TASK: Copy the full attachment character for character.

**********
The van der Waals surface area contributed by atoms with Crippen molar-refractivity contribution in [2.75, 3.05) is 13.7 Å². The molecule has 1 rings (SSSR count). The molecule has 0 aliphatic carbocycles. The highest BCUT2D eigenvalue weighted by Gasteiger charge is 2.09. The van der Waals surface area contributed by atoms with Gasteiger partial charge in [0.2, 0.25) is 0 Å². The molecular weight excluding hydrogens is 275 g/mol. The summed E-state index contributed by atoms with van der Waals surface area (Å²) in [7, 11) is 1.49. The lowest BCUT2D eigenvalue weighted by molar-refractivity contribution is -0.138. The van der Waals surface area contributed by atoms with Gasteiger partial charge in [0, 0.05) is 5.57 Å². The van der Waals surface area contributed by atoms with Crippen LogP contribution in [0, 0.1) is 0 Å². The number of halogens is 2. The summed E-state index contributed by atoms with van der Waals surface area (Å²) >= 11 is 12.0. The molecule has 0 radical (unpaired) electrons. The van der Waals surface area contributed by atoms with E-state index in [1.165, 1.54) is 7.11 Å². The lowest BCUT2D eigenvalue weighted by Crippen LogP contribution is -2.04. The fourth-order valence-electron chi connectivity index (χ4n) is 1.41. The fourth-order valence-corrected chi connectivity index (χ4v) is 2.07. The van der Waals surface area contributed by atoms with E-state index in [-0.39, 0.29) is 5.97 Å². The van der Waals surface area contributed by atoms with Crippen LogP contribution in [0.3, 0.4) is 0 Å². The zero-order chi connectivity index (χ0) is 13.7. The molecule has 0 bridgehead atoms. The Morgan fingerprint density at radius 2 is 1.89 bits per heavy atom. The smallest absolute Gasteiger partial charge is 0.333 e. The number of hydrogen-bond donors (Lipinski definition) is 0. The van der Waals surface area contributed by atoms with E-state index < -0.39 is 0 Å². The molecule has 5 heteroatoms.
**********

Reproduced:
The van der Waals surface area contributed by atoms with Crippen molar-refractivity contribution in [2.75, 3.05) is 13.7 Å². The molecule has 1 rings (SSSR count). The molecule has 0 aliphatic carbocycles. The highest BCUT2D eigenvalue weighted by Gasteiger charge is 2.09. The van der Waals surface area contributed by atoms with Gasteiger partial charge in [0.2, 0.25) is 0 Å². The molecular weight excluding hydrogens is 275 g/mol. The summed E-state index contributed by atoms with van der Waals surface area (Å²) in [7, 11) is 1.49. The lowest BCUT2D eigenvalue weighted by molar-refractivity contribution is -0.138. The van der Waals surface area contributed by atoms with Gasteiger partial charge in [0, 0.05) is 5.57 Å². The van der Waals surface area contributed by atoms with Crippen LogP contribution in [0, 0.1) is 0 Å². The number of halogens is 2. The summed E-state index contributed by atoms with van der Waals surface area (Å²) >= 11 is 12.0. The molecule has 0 radical (unpaired) electrons. The van der Waals surface area contributed by atoms with E-state index in [1.165, 1.54) is 7.11 Å². The lowest BCUT2D eigenvalue weighted by Crippen LogP contribution is -2.04. The fourth-order valence-electron chi connectivity index (χ4n) is 1.41. The fourth-order valence-corrected chi connectivity index (χ4v) is 2.07. The van der Waals surface area contributed by atoms with E-state index in [-0.39, 0.29) is 5.97 Å². The van der Waals surface area contributed by atoms with Crippen LogP contribution in [0.3, 0.4) is 0 Å². The zero-order chi connectivity index (χ0) is 13.7. The molecule has 0 bridgehead atoms. The Morgan fingerprint density at radius 2 is 1.89 bits per heavy atom. The smallest absolute Gasteiger partial charge is 0.333 e. The number of hydrogen-bond donors (Lipinski definition) is 0. The van der Waals surface area contributed by atoms with E-state index < -0.39 is 0 Å². The molecule has 5 heteroatoms.